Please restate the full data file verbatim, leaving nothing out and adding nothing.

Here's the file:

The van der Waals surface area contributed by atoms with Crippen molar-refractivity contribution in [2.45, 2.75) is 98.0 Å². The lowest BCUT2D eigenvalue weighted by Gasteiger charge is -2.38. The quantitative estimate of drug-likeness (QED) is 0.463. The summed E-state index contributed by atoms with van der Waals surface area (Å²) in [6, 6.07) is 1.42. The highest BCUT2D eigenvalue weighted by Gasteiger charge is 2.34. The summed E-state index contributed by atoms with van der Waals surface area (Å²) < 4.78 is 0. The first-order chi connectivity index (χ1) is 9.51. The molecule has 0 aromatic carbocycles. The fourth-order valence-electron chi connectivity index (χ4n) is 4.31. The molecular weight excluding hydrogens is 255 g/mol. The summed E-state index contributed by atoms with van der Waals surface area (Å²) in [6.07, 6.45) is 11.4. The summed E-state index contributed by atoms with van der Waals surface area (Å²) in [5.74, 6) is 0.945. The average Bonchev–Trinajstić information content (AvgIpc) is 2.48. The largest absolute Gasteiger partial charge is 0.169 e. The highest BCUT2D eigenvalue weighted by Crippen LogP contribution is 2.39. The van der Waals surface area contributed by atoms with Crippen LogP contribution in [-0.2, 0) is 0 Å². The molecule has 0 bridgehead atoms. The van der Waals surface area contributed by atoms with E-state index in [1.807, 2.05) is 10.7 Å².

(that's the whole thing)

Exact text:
The van der Waals surface area contributed by atoms with Crippen molar-refractivity contribution in [2.45, 2.75) is 98.0 Å². The lowest BCUT2D eigenvalue weighted by Gasteiger charge is -2.38. The quantitative estimate of drug-likeness (QED) is 0.463. The summed E-state index contributed by atoms with van der Waals surface area (Å²) in [6, 6.07) is 1.42. The highest BCUT2D eigenvalue weighted by Gasteiger charge is 2.34. The summed E-state index contributed by atoms with van der Waals surface area (Å²) < 4.78 is 0. The first-order chi connectivity index (χ1) is 9.51. The molecule has 0 aromatic carbocycles. The fourth-order valence-electron chi connectivity index (χ4n) is 4.31. The molecular weight excluding hydrogens is 255 g/mol. The summed E-state index contributed by atoms with van der Waals surface area (Å²) in [6.07, 6.45) is 11.4. The summed E-state index contributed by atoms with van der Waals surface area (Å²) in [5.74, 6) is 0.945. The average Bonchev–Trinajstić information content (AvgIpc) is 2.48. The largest absolute Gasteiger partial charge is 0.169 e. The highest BCUT2D eigenvalue weighted by Crippen LogP contribution is 2.39. The van der Waals surface area contributed by atoms with Crippen LogP contribution in [-0.2, 0) is 0 Å². The molecule has 0 bridgehead atoms. The van der Waals surface area contributed by atoms with E-state index in [1.807, 2.05) is 10.7 Å².